Behind the Gate

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Behind the Gate

Original by Yevdokia “Dunya” Sheremetyeva published on the littlehirosima blog; translated from Russian by J.Hawk

In almost a year of visits to the Donbass, this is one of the most horrifying stories which I encountered.
There were other no less tragic stories.
But there’s something particularly sad about this one.
Perhaps it’s because Viktor tells it so coolly, so detachedly.
We stood there with our silly food packets and didn’t know what to say.
This is Viktor Rusanov. He lives in Pervomaysk, in the vicinity of Zelenkhoz.

Behind the Gate

-On November 15, around 7 o’clock, I went outside my front gate and suddenly heard two bangs.
–Grads?
–No, two mortar bombs.
They turned everything inside out. The shack, all the additions, the garden, knocked down roof tiles.
Viktor points, then turns around and points at the rubble.
–I go into the garden and seen the main door on the ground. The refrigerator is on the other side of the garden. I look–and I see my headless wife.
I look at him. Tears?
No, Viktor simply turned away. But no tears.
He points at the spot where he found his wife.
Then he quickly turns around:
–There was a pile of rubble next to the house. I found my son under it later. His leg was torn away. It was on the other side.
The dog was also killed instantly.

Behind the Gate

Viktor now only has his daughter. She also lives in Pervomaysk.
He lives within 4km of the border. On the artillery shell superhighway.
–A lot of shelling?
–It’s been quiet lately. But in August it was one shell after another.
Viktor’s son was 36 years old.
The house survived, although it’s pockmarked by fragments.
When we left, he didn’t accompany us to the exit.
He was simply there, silent.
I don’t know how many times he’s had to tell that tale.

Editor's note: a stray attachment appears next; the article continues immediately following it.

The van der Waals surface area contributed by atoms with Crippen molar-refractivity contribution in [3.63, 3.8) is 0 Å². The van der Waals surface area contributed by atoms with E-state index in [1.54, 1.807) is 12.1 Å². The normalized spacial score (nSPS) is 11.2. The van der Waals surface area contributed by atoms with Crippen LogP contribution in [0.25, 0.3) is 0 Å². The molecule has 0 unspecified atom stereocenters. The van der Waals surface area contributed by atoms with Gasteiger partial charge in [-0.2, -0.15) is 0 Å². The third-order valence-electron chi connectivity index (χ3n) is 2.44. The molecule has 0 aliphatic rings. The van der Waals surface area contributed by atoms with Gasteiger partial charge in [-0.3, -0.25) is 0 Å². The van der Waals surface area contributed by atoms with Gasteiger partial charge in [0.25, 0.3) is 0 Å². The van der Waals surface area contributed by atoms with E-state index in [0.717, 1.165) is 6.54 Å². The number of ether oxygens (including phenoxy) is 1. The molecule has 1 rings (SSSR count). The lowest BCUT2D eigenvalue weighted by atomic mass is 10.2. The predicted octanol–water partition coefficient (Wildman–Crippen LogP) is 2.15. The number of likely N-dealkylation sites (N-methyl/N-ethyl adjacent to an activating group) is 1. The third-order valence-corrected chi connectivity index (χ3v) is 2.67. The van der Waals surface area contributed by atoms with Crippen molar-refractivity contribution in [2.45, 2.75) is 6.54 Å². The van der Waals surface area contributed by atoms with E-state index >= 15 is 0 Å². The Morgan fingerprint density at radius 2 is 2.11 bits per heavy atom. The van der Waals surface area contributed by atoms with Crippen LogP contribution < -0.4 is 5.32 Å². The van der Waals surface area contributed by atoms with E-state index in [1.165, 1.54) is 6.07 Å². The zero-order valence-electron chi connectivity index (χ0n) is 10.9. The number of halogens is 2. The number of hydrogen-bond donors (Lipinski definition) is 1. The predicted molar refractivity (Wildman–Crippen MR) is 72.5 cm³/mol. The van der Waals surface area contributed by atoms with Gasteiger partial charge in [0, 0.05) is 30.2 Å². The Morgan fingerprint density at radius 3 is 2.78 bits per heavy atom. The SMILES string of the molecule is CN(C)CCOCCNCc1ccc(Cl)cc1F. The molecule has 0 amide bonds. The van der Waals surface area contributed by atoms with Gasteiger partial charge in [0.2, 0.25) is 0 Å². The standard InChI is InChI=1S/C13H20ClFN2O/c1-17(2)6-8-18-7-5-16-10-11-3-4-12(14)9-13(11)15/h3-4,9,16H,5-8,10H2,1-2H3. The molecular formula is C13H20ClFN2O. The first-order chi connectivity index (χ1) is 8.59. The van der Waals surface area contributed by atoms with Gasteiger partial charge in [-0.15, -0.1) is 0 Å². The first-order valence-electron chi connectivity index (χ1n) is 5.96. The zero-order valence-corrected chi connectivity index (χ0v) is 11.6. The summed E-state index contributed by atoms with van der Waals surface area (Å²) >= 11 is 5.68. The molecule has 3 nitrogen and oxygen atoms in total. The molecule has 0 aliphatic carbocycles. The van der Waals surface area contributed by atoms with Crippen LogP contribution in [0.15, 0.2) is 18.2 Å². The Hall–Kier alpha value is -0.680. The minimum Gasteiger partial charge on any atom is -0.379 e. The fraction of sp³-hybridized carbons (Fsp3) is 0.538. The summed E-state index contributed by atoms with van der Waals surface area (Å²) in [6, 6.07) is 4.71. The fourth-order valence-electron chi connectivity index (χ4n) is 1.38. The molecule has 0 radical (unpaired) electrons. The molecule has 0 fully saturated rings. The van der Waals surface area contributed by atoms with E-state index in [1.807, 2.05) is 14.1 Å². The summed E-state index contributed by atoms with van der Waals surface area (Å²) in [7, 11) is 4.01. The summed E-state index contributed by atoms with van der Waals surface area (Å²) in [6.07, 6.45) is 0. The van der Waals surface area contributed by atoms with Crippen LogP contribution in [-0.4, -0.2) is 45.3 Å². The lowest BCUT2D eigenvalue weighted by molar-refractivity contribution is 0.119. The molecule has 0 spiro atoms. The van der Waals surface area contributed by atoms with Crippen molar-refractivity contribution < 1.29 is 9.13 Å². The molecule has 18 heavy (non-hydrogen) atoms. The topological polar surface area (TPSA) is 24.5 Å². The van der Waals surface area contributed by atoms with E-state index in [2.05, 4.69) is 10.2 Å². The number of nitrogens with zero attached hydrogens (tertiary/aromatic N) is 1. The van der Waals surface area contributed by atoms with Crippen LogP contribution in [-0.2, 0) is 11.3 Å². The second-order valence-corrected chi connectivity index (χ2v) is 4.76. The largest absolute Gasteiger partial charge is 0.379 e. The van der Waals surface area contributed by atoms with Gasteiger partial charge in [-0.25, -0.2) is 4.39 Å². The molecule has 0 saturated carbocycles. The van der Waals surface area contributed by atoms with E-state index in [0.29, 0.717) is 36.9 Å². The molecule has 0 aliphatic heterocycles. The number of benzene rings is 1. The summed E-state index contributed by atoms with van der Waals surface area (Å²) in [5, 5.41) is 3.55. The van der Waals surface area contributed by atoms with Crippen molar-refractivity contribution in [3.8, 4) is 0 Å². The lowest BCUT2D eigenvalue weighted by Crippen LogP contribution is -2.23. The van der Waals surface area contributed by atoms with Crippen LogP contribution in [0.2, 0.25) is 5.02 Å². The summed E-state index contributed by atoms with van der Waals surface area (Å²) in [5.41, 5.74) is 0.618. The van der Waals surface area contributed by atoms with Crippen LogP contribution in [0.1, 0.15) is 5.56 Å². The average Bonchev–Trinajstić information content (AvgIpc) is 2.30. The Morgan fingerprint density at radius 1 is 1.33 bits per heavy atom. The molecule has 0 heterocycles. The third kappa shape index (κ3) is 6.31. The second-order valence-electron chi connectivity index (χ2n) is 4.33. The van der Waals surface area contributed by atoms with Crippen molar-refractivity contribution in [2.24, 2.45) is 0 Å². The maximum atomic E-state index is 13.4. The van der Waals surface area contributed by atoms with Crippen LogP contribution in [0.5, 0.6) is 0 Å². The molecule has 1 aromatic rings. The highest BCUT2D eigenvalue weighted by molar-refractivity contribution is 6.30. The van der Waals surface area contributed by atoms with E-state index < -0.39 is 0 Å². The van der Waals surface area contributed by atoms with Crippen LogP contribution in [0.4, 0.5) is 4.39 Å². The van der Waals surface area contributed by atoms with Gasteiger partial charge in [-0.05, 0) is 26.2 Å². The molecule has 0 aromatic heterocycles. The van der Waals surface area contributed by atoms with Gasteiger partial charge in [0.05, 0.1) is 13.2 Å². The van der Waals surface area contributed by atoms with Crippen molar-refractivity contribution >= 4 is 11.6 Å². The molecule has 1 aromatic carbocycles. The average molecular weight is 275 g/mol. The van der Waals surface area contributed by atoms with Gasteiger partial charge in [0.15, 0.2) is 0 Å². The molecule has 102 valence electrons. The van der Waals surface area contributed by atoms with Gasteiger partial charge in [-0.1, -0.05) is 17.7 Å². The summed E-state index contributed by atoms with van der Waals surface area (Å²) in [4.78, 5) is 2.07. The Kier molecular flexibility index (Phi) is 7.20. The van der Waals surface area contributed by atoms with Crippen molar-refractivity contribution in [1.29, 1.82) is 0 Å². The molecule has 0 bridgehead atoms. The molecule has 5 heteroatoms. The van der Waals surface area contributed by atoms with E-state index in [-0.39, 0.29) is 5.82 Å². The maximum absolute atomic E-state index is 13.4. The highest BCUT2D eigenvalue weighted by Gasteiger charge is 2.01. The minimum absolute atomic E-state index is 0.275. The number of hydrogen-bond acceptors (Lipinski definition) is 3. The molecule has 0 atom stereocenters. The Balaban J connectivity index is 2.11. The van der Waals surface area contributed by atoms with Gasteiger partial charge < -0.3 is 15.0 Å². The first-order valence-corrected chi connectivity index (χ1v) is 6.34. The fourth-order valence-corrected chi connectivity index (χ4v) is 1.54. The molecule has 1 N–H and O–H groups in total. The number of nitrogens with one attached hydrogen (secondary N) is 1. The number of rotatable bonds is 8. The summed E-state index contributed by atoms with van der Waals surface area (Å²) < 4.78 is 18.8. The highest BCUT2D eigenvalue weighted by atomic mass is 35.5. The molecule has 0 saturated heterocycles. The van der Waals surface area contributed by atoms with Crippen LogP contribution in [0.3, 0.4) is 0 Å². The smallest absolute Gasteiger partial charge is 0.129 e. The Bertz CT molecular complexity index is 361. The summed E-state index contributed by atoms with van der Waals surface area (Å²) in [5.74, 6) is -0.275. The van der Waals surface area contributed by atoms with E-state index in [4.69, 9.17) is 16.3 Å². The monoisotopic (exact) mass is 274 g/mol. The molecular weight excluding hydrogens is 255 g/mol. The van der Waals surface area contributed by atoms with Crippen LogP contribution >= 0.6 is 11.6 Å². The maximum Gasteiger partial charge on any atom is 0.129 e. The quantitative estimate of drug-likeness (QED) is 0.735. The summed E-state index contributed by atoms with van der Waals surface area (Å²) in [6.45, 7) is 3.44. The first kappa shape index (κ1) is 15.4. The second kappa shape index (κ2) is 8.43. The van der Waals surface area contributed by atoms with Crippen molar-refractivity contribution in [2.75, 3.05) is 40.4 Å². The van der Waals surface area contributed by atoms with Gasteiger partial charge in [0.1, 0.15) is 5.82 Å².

I don’t know his feelings and amotions.
But I know that there was a day and an hour in his life.
And on that hour part of that life had ended. And he walks past that spot where his life used to be ever hour, every instant.
Life which vanished in an instant.
He stood right next to us, but he wasn’t there with us.
As if only his outer shell remained.
We all stood on that porch, stood there in the place of his loved ones, whom he left behind the gate.
Even though I’m writing this, I don’t understand a thing of what I’m writing about.
And all of you, reading this, can pour out countless useless and powerless tears and still not understand.
You can scream your throat raw over what’s true and what’s untrue.
You can shove your demands for videos and proof. Everything.
None of us, myself included, don’t understand a damn thing.
What it means to see one’s headless wife whom you left grumbling at you five minutes before.
None of us, damn it, understand what it means to find one’s son in pieces in a pile of debris.

Behind the Gate

You, too, can contribute to helping the people of the Donbass. Contact me in person through my livejournal account, through Facebook, PayPal (Littlehirosima@gmail.com), or via email: littlehirosima@gmail.com.

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